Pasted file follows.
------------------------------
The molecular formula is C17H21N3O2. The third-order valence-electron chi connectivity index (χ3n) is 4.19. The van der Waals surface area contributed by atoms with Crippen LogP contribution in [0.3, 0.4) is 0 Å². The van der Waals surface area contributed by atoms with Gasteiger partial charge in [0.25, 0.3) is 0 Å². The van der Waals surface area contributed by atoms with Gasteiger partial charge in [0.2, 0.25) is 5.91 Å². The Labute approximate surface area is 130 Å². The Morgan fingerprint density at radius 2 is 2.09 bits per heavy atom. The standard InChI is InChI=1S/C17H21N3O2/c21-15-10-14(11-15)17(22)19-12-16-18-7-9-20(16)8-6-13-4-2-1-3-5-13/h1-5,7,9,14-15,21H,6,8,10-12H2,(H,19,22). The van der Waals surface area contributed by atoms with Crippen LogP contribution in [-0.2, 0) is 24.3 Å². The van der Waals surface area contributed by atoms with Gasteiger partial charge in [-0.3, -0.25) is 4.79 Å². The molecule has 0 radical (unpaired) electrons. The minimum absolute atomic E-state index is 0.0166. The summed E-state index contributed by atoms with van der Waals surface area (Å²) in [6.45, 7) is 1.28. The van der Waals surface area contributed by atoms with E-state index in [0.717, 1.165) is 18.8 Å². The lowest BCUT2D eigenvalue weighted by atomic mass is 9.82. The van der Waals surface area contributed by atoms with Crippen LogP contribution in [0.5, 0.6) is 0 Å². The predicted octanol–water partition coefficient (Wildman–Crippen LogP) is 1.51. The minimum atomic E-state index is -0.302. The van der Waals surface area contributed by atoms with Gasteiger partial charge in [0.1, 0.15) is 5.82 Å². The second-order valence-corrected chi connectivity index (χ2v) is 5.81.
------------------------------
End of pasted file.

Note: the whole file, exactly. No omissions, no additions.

The molecular formula is C17H21N3O2. The third-order valence-electron chi connectivity index (χ3n) is 4.19. The van der Waals surface area contributed by atoms with Crippen LogP contribution in [0.3, 0.4) is 0 Å². The van der Waals surface area contributed by atoms with Gasteiger partial charge in [0.25, 0.3) is 0 Å². The van der Waals surface area contributed by atoms with Gasteiger partial charge in [0.2, 0.25) is 5.91 Å². The Labute approximate surface area is 130 Å². The Morgan fingerprint density at radius 2 is 2.09 bits per heavy atom. The standard InChI is InChI=1S/C17H21N3O2/c21-15-10-14(11-15)17(22)19-12-16-18-7-9-20(16)8-6-13-4-2-1-3-5-13/h1-5,7,9,14-15,21H,6,8,10-12H2,(H,19,22). The van der Waals surface area contributed by atoms with Crippen LogP contribution in [-0.2, 0) is 24.3 Å². The van der Waals surface area contributed by atoms with Gasteiger partial charge in [-0.3, -0.25) is 4.79 Å². The molecule has 0 radical (unpaired) electrons. The minimum absolute atomic E-state index is 0.0166. The summed E-state index contributed by atoms with van der Waals surface area (Å²) in [6.45, 7) is 1.28. The van der Waals surface area contributed by atoms with E-state index in [0.717, 1.165) is 18.8 Å². The lowest BCUT2D eigenvalue weighted by atomic mass is 9.82. The van der Waals surface area contributed by atoms with Crippen LogP contribution in [0.5, 0.6) is 0 Å². The predicted octanol–water partition coefficient (Wildman–Crippen LogP) is 1.51. The minimum atomic E-state index is -0.302. The van der Waals surface area contributed by atoms with Gasteiger partial charge in [0.1, 0.15) is 5.82 Å². The second-order valence-corrected chi connectivity index (χ2v) is 5.81.